Date Thesis Awarded


Access Type

Honors Thesis -- Access Restricted On-Campus Only

Degree Name

Bachelors of Science (BS)




Cheryl Dickter

Committee Members

Joshua Burk

Robin Looft-Wilson


The social avoidance behaviors exhibited by individuals with autism spectrum disorder (ASD) closely resemble phenotypes of social anxiety disorder (SAD), a condition often comorbid with ASD. The purpose of this study was to test whether participants varying in traits related to autism and social anxiety experience an attentional bias related to positive and negative images depicting social and non-social scenes. In Study 1, undergraduate students (n = 147) completed a dot probe task of positive, negative, and neutral scenes. In Study 2, undergraduate participants (n = 148) completed an online dot probe task, only showing positive and negative scenes. All participants completed the Social Phobia and Anxiety Inventory (SPAI) and Autism Quotient (AQ). Recorded response times were then analyzed which reflect potential attentional biases to the different conditions and the relationship to the completed questionnaires. Results from Study 1 show that when the non-target had a person there was a significant correlation such that participants with more social anxiety showed more attentional bias when there were negative targets depicting people; however, there were no significant effects associated with measures of autistic behaviors. Results from Study 2 demonstrated that negative and social scenes have longer latencies in relationship to autistic and socially anxious traits, but group findings differed. Study 2 showed differences in high and low anxiety groups, such that those with less traits showed an attentional bias toward negative images in social trials but positive images in non-social trials, while those high in anxious traits had an attentional bias to negative scenes in both social and non-social trials. No group differences were found in relationship to autistic traits. Overall, the studies elucidate differing attentional bias mechanisms between traits related to autism and social anxiety.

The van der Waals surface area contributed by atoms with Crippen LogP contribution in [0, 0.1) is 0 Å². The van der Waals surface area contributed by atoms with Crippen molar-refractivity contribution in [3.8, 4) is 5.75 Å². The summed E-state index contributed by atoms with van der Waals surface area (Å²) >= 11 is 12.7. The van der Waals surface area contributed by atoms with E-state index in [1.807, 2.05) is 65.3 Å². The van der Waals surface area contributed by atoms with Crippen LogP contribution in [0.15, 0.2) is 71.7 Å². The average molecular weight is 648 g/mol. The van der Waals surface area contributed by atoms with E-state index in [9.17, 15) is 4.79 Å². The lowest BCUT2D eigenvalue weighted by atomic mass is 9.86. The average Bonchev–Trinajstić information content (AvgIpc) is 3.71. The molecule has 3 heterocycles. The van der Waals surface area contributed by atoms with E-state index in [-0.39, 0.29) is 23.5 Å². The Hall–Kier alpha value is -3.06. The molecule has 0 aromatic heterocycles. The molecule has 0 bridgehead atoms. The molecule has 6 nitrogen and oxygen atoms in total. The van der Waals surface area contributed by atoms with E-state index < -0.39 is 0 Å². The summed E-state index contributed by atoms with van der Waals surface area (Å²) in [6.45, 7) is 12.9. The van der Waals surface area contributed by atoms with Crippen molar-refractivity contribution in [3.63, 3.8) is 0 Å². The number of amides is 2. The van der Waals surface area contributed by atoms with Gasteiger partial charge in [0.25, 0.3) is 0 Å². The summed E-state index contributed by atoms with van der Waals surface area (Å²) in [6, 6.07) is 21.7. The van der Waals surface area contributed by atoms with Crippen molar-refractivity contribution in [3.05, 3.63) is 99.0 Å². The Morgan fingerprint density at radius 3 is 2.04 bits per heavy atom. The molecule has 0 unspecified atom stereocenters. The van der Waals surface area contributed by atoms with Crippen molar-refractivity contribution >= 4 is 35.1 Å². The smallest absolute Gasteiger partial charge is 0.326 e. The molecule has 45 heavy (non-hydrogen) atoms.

On-Campus Access Only